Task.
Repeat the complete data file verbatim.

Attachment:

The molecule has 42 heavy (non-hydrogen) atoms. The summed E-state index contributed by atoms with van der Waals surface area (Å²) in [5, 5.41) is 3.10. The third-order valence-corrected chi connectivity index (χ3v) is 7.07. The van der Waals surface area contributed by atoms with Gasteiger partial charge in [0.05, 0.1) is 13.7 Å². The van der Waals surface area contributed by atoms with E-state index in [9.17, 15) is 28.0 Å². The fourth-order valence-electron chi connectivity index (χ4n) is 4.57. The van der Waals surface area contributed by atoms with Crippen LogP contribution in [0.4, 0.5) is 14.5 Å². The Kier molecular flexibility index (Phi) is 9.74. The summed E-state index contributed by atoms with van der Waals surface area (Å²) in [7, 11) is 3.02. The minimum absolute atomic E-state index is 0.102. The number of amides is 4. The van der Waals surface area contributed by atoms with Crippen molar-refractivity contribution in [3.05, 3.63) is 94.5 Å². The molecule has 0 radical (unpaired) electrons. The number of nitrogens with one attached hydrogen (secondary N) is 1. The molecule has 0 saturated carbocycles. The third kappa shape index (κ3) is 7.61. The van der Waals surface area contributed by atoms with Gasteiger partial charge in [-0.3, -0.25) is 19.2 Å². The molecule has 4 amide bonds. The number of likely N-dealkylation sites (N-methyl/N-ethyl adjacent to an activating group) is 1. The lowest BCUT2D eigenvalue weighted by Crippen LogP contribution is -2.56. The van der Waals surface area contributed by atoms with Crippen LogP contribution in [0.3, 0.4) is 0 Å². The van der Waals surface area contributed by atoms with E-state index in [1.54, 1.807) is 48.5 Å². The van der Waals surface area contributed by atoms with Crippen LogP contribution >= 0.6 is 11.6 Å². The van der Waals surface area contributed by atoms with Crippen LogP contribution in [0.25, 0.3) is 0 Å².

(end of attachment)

The molecule has 42 heavy (non-hydrogen) atoms. The summed E-state index contributed by atoms with van der Waals surface area (Å²) in [5, 5.41) is 3.10. The third-order valence-corrected chi connectivity index (χ3v) is 7.07. The van der Waals surface area contributed by atoms with Gasteiger partial charge in [0.05, 0.1) is 13.7 Å². The van der Waals surface area contributed by atoms with E-state index in [9.17, 15) is 28.0 Å². The fourth-order valence-electron chi connectivity index (χ4n) is 4.57. The van der Waals surface area contributed by atoms with Crippen LogP contribution in [0.4, 0.5) is 14.5 Å². The Kier molecular flexibility index (Phi) is 9.74. The summed E-state index contributed by atoms with van der Waals surface area (Å²) in [7, 11) is 3.02. The minimum absolute atomic E-state index is 0.102. The number of amides is 4. The van der Waals surface area contributed by atoms with Crippen molar-refractivity contribution in [3.05, 3.63) is 94.5 Å². The molecule has 0 radical (unpaired) electrons. The number of nitrogens with one attached hydrogen (secondary N) is 1. The molecule has 0 saturated carbocycles. The third kappa shape index (κ3) is 7.61. The van der Waals surface area contributed by atoms with Gasteiger partial charge in [-0.3, -0.25) is 19.2 Å². The molecule has 4 amide bonds. The number of likely N-dealkylation sites (N-methyl/N-ethyl adjacent to an activating group) is 1. The lowest BCUT2D eigenvalue weighted by Crippen LogP contribution is -2.56. The van der Waals surface area contributed by atoms with Crippen LogP contribution in [0.3, 0.4) is 0 Å². The van der Waals surface area contributed by atoms with E-state index in [1.54, 1.807) is 48.5 Å². The van der Waals surface area contributed by atoms with Crippen LogP contribution >= 0.6 is 11.6 Å². The van der Waals surface area contributed by atoms with Crippen LogP contribution in [0.25, 0.3) is 0 Å².